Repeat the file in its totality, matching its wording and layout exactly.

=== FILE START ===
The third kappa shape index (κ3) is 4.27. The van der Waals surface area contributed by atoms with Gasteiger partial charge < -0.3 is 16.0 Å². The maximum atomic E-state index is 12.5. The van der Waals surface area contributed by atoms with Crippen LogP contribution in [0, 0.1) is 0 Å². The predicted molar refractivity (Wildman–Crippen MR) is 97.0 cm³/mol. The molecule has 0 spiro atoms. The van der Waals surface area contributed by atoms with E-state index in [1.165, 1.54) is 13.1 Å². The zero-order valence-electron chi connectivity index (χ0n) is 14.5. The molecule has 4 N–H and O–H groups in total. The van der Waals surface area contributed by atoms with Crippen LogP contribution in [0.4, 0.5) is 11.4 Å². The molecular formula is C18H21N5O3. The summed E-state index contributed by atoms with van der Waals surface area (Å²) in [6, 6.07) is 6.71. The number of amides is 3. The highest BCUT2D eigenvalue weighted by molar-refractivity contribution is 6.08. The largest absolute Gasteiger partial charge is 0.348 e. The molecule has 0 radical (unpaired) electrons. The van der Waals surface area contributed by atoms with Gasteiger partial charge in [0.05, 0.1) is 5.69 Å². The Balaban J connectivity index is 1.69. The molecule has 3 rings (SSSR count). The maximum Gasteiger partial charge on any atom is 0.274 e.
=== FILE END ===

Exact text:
The third kappa shape index (κ3) is 4.27. The van der Waals surface area contributed by atoms with Gasteiger partial charge < -0.3 is 16.0 Å². The maximum atomic E-state index is 12.5. The van der Waals surface area contributed by atoms with Crippen LogP contribution in [0, 0.1) is 0 Å². The predicted molar refractivity (Wildman–Crippen MR) is 97.0 cm³/mol. The molecule has 0 spiro atoms. The van der Waals surface area contributed by atoms with E-state index in [1.165, 1.54) is 13.1 Å². The zero-order valence-electron chi connectivity index (χ0n) is 14.5. The molecule has 4 N–H and O–H groups in total. The van der Waals surface area contributed by atoms with Crippen LogP contribution in [0.4, 0.5) is 11.4 Å². The molecular formula is C18H21N5O3. The summed E-state index contributed by atoms with van der Waals surface area (Å²) in [6, 6.07) is 6.71. The number of amides is 3. The highest BCUT2D eigenvalue weighted by molar-refractivity contribution is 6.08. The largest absolute Gasteiger partial charge is 0.348 e. The molecule has 0 radical (unpaired) electrons. The van der Waals surface area contributed by atoms with Gasteiger partial charge in [0.05, 0.1) is 5.69 Å². The Balaban J connectivity index is 1.69. The molecule has 3 rings (SSSR count). The maximum Gasteiger partial charge on any atom is 0.274 e.